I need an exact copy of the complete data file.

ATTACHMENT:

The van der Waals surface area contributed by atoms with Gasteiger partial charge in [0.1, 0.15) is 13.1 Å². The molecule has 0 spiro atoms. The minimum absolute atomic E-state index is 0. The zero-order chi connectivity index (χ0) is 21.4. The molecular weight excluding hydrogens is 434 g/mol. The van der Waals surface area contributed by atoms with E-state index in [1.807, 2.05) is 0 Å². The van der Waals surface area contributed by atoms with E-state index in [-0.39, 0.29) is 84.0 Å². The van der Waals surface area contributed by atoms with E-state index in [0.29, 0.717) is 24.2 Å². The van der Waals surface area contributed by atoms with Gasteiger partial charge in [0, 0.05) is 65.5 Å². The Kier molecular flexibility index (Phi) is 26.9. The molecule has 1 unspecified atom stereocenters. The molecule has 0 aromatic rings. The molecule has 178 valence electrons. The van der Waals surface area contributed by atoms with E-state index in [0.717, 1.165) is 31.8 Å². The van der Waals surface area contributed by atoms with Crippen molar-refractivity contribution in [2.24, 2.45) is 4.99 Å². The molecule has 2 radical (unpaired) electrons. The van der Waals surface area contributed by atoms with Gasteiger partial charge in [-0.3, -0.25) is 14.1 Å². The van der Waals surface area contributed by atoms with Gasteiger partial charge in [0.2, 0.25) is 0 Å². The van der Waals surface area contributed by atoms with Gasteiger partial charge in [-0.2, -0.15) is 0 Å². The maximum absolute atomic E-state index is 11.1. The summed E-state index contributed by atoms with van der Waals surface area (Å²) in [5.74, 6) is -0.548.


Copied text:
The van der Waals surface area contributed by atoms with Gasteiger partial charge in [0.1, 0.15) is 13.1 Å². The molecule has 0 spiro atoms. The minimum absolute atomic E-state index is 0. The zero-order chi connectivity index (χ0) is 21.4. The molecular weight excluding hydrogens is 434 g/mol. The van der Waals surface area contributed by atoms with E-state index in [1.807, 2.05) is 0 Å². The van der Waals surface area contributed by atoms with E-state index in [-0.39, 0.29) is 84.0 Å². The van der Waals surface area contributed by atoms with E-state index in [0.29, 0.717) is 24.2 Å². The van der Waals surface area contributed by atoms with Gasteiger partial charge in [0, 0.05) is 65.5 Å². The Kier molecular flexibility index (Phi) is 26.9. The molecule has 1 unspecified atom stereocenters. The molecule has 0 aromatic rings. The molecule has 178 valence electrons. The van der Waals surface area contributed by atoms with E-state index in [0.717, 1.165) is 31.8 Å². The van der Waals surface area contributed by atoms with Crippen molar-refractivity contribution in [2.24, 2.45) is 4.99 Å². The molecule has 2 radical (unpaired) electrons. The van der Waals surface area contributed by atoms with Gasteiger partial charge in [-0.3, -0.25) is 14.1 Å². The van der Waals surface area contributed by atoms with Gasteiger partial charge in [0.2, 0.25) is 0 Å². The van der Waals surface area contributed by atoms with Gasteiger partial charge in [-0.2, -0.15) is 0 Å². The maximum absolute atomic E-state index is 11.1. The summed E-state index contributed by atoms with van der Waals surface area (Å²) in [5.74, 6) is -0.548.